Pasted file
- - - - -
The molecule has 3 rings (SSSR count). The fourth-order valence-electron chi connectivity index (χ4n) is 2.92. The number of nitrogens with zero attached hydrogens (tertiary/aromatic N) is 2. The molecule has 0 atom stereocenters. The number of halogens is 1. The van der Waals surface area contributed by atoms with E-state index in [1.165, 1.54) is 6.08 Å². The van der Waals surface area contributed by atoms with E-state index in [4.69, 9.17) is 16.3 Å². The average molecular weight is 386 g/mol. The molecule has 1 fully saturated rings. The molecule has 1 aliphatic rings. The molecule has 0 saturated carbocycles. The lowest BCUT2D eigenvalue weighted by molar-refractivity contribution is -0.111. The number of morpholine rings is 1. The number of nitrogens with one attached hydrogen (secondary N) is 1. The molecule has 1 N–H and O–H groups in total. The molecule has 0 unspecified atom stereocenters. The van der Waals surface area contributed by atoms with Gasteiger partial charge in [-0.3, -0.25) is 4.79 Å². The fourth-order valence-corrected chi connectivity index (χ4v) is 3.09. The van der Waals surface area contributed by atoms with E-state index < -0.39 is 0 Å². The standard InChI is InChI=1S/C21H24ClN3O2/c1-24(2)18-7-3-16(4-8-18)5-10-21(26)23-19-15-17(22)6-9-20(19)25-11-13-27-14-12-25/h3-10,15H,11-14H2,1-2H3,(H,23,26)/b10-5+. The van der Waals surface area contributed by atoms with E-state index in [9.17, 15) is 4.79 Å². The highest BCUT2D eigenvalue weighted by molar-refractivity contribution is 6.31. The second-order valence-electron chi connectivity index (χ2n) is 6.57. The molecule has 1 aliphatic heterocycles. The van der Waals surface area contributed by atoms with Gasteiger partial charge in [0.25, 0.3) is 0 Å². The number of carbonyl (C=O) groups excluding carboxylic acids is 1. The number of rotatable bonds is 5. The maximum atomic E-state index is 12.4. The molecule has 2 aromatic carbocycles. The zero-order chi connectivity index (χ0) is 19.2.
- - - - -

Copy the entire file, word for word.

The molecule has 3 rings (SSSR count). The fourth-order valence-electron chi connectivity index (χ4n) is 2.92. The number of nitrogens with zero attached hydrogens (tertiary/aromatic N) is 2. The molecule has 0 atom stereocenters. The number of halogens is 1. The van der Waals surface area contributed by atoms with E-state index in [1.165, 1.54) is 6.08 Å². The van der Waals surface area contributed by atoms with E-state index in [4.69, 9.17) is 16.3 Å². The average molecular weight is 386 g/mol. The molecule has 1 fully saturated rings. The molecule has 1 aliphatic rings. The molecule has 0 saturated carbocycles. The lowest BCUT2D eigenvalue weighted by molar-refractivity contribution is -0.111. The number of morpholine rings is 1. The number of nitrogens with one attached hydrogen (secondary N) is 1. The molecule has 1 N–H and O–H groups in total. The molecule has 0 unspecified atom stereocenters. The van der Waals surface area contributed by atoms with Gasteiger partial charge in [-0.3, -0.25) is 4.79 Å². The fourth-order valence-corrected chi connectivity index (χ4v) is 3.09. The van der Waals surface area contributed by atoms with E-state index < -0.39 is 0 Å². The standard InChI is InChI=1S/C21H24ClN3O2/c1-24(2)18-7-3-16(4-8-18)5-10-21(26)23-19-15-17(22)6-9-20(19)25-11-13-27-14-12-25/h3-10,15H,11-14H2,1-2H3,(H,23,26)/b10-5+. The van der Waals surface area contributed by atoms with E-state index in [9.17, 15) is 4.79 Å². The highest BCUT2D eigenvalue weighted by molar-refractivity contribution is 6.31. The second-order valence-electron chi connectivity index (χ2n) is 6.57. The molecule has 1 aliphatic heterocycles. The van der Waals surface area contributed by atoms with Gasteiger partial charge in [0.25, 0.3) is 0 Å². The number of carbonyl (C=O) groups excluding carboxylic acids is 1. The number of rotatable bonds is 5. The maximum atomic E-state index is 12.4. The molecule has 2 aromatic carbocycles. The zero-order chi connectivity index (χ0) is 19.2.